The Heritage Foundation Plan

Learn more about The Heritage Foundation’s Plan to reform healthcare

1. Increase Medicare eligibility to age 68
– Americans are living longer than ever before. By making this change, more than $200 billion could be saved over the course of 10 years.

2. Expand waiver process to permit states to implement solutions for continuous health insurance coverage.
– States should be free to work on solutions that will enable individuals to have continuous health coverage. Under current law, there are too many incentives to drop and add coverage at will, disrupting cost for those who retain health insurance permanently.

3. Give states authority to set and manage eligibility for Medicaid
– The federal government has shown time and time again that it cannot manage healthcare. Allow the states to take responsibility for managing Medicaid eligibility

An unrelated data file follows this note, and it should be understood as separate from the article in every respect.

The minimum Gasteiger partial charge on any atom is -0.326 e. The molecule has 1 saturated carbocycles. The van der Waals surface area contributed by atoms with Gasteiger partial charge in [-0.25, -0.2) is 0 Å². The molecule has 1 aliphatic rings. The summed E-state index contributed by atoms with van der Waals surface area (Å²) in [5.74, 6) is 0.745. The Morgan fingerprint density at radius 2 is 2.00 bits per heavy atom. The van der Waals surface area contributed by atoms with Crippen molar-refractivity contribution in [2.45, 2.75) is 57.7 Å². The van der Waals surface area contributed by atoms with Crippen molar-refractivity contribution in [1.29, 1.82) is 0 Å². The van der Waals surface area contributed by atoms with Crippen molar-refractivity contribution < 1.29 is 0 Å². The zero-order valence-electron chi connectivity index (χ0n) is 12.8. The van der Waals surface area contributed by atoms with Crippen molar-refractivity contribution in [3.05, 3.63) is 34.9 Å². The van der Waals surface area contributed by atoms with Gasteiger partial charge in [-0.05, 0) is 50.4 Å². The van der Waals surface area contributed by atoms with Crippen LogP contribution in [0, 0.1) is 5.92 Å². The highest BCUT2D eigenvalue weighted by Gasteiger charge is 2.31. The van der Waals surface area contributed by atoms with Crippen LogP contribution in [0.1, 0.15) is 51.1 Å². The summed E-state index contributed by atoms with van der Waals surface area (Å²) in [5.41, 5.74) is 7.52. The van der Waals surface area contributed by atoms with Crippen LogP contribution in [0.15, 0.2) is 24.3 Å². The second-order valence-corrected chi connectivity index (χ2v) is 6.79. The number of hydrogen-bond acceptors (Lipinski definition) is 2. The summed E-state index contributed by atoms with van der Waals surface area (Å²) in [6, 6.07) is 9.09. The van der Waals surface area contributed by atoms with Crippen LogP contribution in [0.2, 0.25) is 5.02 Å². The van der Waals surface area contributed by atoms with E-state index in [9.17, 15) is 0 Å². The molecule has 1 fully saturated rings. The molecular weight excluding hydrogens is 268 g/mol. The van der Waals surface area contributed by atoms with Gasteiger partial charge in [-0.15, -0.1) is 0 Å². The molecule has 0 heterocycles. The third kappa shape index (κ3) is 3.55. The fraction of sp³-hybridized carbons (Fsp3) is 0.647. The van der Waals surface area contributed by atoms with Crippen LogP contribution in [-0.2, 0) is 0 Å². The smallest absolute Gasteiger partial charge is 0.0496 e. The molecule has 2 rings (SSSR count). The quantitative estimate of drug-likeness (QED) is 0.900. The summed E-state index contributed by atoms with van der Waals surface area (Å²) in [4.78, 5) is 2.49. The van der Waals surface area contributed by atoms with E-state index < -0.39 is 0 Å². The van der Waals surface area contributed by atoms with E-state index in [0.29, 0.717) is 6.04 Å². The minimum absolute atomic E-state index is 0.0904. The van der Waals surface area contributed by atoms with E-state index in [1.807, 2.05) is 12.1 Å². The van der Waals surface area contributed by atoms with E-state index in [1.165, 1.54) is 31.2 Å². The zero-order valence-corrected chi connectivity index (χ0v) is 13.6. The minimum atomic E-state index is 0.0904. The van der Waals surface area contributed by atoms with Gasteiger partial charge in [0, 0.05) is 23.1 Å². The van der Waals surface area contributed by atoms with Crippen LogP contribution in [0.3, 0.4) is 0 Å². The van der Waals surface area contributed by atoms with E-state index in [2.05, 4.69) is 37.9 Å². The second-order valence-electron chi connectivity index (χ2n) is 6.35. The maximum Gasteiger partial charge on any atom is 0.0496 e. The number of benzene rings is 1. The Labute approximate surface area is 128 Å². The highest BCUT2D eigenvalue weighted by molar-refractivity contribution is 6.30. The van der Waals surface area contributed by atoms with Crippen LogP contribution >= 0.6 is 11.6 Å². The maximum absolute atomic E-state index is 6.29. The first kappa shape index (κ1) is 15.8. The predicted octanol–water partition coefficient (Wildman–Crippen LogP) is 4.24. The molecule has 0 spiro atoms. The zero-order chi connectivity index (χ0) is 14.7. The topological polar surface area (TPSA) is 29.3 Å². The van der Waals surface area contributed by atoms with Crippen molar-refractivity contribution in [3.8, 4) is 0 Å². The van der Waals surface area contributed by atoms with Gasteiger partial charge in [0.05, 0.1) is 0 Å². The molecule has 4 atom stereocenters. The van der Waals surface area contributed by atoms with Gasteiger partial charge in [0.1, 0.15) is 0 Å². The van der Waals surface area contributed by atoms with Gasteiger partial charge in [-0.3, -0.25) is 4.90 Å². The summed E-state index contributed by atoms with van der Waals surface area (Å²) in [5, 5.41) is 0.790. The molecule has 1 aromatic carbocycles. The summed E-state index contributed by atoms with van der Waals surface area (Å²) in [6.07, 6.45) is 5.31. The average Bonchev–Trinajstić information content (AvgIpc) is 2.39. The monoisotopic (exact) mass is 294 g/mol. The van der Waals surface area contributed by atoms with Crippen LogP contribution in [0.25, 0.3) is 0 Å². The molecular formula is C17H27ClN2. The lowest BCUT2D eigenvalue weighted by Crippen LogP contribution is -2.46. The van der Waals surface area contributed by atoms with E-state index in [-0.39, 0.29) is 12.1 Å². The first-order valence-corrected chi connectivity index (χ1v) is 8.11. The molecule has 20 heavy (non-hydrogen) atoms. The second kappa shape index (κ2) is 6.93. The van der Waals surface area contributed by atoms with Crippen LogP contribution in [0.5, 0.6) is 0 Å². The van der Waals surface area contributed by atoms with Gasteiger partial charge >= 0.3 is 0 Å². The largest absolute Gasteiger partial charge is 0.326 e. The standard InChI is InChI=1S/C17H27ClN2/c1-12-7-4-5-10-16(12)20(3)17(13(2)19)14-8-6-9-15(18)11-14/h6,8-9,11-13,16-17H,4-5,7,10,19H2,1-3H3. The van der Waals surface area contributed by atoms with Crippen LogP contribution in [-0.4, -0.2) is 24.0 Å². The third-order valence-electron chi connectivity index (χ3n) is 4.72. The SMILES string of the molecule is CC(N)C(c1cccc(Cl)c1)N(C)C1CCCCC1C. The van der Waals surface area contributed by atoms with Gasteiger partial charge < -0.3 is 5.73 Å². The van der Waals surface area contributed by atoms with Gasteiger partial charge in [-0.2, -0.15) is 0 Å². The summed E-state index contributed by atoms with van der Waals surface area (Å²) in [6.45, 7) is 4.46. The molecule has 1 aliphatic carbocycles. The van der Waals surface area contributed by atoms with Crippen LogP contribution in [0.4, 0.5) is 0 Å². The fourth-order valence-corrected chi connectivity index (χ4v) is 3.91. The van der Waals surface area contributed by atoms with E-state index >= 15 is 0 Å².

4. Allow able-bodied Medicaid beneficiaries to enroll in private plans.
– Able-bodied adults should be given tax credits so they can purchase private insurance. Government health care should be reserved for those that have no options on the private market.

5. Sells insurance across state lines
– This will create competition and create competitive pricing to earn your business.

6. Allow doctors to forgo state board approval before opening practice
– This is an unnecessary step and will speed the process for providers to begin helping and serving patients.

7. Provide subsidies to people who can’t afford insurance to purchase private insurance
– We want as few people as possible to be on government-provided health insurance, so the best way to ensure individuals can afford insurance is to provide them with a subsidy, specifically a tax credit.

8. Organize Medicaid recipients into high-risk categories (if warranted)
– If a patient has a disease or frequent illness, those patients should be categorized into a poll where the costs are concentrated and will not affect costs for healthier individuals.

9. Reduce number of special enrollment periods
– By reducing the number of special enrollment periods, there are less chances for people to game the system. People will enroll when they need coverage and once their expenses are paid, they drop out.

Healthcare and Insurance Infographics